I would also think that we need these programs in place *before* we start pushing this off to the States.

I'm not convinced that politicians on both sides are really interested in health care reform that is best for the largest number of people, whether it be your ideas or any others.
     
OldManMac
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Feb 22, 2010, 12:15 AM
 
Originally Posted by Big Mac View Post
Social Security should be replaced by a voluntary, privatized pension system with private accounts administered by competing corporations with limited federal oversight to guard against excessively risky investment schemes.

Medicare should be replaced by free market choice in insurance with limited federal oversight that establishes competition across state lines and sets some coverage minimums.
Gotcha. You must be talking about things like our banks inventing useless collateralized debt obligations, and we all know how that went. Limited government oversight is what got us into the mess we're in, with the housing bubble, and the soon to be commercial real estate bust. I hate to break it to you, but there are people out there who don't give a shit about you and me; they're only out to play shell games, and if they screw a few million people in the process, they somehow still manage to sleep well at night, while going to the government trough and asking for bailouts.
     
Big Mac  (op)
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Feb 22, 2010, 01:05 AM
 
And you think more government regulation would have saved us from the most recent financial crisis? More regulation like the CRA? More government control like we have with Fannie and Freddie and the likes of Franklin Raines? Face it, OldManMac, the colossal federal government that you apparently laud is a far bigger aider and abetter of fraud against the American people than the worst private sector crooks. As a ponzi scheme Social Security dwarfs Bernie Madoff's fraud many times over.

The answer isn't bigger government and more government control. The answer is more private competition to deliver superior services to the customer coupled with better oversight - and oversight should be performed not only by governments but also by private consumer protection organizations.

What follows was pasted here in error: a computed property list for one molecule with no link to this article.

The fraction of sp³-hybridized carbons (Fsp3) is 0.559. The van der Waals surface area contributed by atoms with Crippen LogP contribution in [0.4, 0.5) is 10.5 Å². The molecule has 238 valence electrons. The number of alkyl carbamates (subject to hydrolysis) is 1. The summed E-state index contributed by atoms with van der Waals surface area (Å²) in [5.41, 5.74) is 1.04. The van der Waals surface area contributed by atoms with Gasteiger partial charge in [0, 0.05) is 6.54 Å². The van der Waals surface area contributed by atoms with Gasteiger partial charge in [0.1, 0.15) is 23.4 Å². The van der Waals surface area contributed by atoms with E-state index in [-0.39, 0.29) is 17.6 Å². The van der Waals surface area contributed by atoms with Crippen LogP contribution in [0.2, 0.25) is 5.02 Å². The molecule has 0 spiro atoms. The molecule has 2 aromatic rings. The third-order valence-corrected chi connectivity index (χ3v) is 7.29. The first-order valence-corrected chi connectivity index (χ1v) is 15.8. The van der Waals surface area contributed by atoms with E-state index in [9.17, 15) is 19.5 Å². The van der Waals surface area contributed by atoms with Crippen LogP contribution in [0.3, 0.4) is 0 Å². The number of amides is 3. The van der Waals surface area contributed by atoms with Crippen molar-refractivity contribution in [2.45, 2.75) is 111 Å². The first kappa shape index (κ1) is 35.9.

"The natural progress of things is for liberty to yield and government to gain ground." TJ
     
smacintush
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Feb 22, 2010, 02:01 AM
 
Originally Posted by besson3c View Post
The States have been free to reform their on health care for years, nothing was stopping them, some of them did (Mass, Hawaii, Vermont, etc.) However, how do you run a program like Medicare or Social Security at the state level? What happens if you move out of that state and the new state does not have a SS or Medicare equivalent, do you get a check back or something for all of the money you put into a system that is no longer relevant to you? In the case of one of these entitlements, that is a lot of money. Knowing that you are not big on entitlements, what do we replace these with?
First, you have to get this fantasy out of your head that you are "paying into" some program where you get some kind of return on investment. It's a TAX. They extort money from you and do as they please with it. This is how it works now and this is how it works with a state. How does it work with other forms of state run welfare systems now?